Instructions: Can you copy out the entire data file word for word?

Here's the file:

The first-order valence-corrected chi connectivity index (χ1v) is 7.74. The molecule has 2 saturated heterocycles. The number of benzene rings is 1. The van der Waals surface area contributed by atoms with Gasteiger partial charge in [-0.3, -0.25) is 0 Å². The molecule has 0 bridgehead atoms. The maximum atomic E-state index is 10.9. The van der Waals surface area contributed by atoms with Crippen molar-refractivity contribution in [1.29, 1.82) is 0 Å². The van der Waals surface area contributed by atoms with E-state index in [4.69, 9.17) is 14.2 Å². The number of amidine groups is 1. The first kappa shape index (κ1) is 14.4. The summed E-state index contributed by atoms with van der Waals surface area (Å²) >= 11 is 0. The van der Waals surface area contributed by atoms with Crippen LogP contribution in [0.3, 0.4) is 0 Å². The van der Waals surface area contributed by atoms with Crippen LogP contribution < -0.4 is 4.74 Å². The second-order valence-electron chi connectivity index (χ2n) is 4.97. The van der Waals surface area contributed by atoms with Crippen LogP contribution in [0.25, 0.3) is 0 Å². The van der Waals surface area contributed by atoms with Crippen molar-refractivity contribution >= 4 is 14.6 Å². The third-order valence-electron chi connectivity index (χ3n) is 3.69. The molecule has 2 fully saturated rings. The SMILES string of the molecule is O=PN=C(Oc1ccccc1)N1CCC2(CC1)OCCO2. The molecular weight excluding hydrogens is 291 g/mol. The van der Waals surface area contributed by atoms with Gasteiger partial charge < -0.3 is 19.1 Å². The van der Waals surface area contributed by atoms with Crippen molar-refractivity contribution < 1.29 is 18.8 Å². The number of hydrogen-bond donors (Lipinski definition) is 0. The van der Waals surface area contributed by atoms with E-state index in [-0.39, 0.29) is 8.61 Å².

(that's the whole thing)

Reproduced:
The first-order valence-corrected chi connectivity index (χ1v) is 7.74. The molecule has 2 saturated heterocycles. The number of benzene rings is 1. The van der Waals surface area contributed by atoms with Gasteiger partial charge in [-0.3, -0.25) is 0 Å². The molecule has 0 bridgehead atoms. The maximum atomic E-state index is 10.9. The van der Waals surface area contributed by atoms with Crippen molar-refractivity contribution in [1.29, 1.82) is 0 Å². The van der Waals surface area contributed by atoms with E-state index in [4.69, 9.17) is 14.2 Å². The number of amidine groups is 1. The first kappa shape index (κ1) is 14.4. The summed E-state index contributed by atoms with van der Waals surface area (Å²) >= 11 is 0. The van der Waals surface area contributed by atoms with Crippen LogP contribution in [0.3, 0.4) is 0 Å². The van der Waals surface area contributed by atoms with Crippen LogP contribution < -0.4 is 4.74 Å². The second-order valence-electron chi connectivity index (χ2n) is 4.97. The van der Waals surface area contributed by atoms with Crippen LogP contribution in [0.25, 0.3) is 0 Å². The van der Waals surface area contributed by atoms with Crippen molar-refractivity contribution >= 4 is 14.6 Å². The third-order valence-electron chi connectivity index (χ3n) is 3.69. The molecule has 2 fully saturated rings. The SMILES string of the molecule is O=PN=C(Oc1ccccc1)N1CCC2(CC1)OCCO2. The molecular weight excluding hydrogens is 291 g/mol. The van der Waals surface area contributed by atoms with Gasteiger partial charge < -0.3 is 19.1 Å². The van der Waals surface area contributed by atoms with Crippen molar-refractivity contribution < 1.29 is 18.8 Å². The number of hydrogen-bond donors (Lipinski definition) is 0. The van der Waals surface area contributed by atoms with E-state index in [-0.39, 0.29) is 8.61 Å².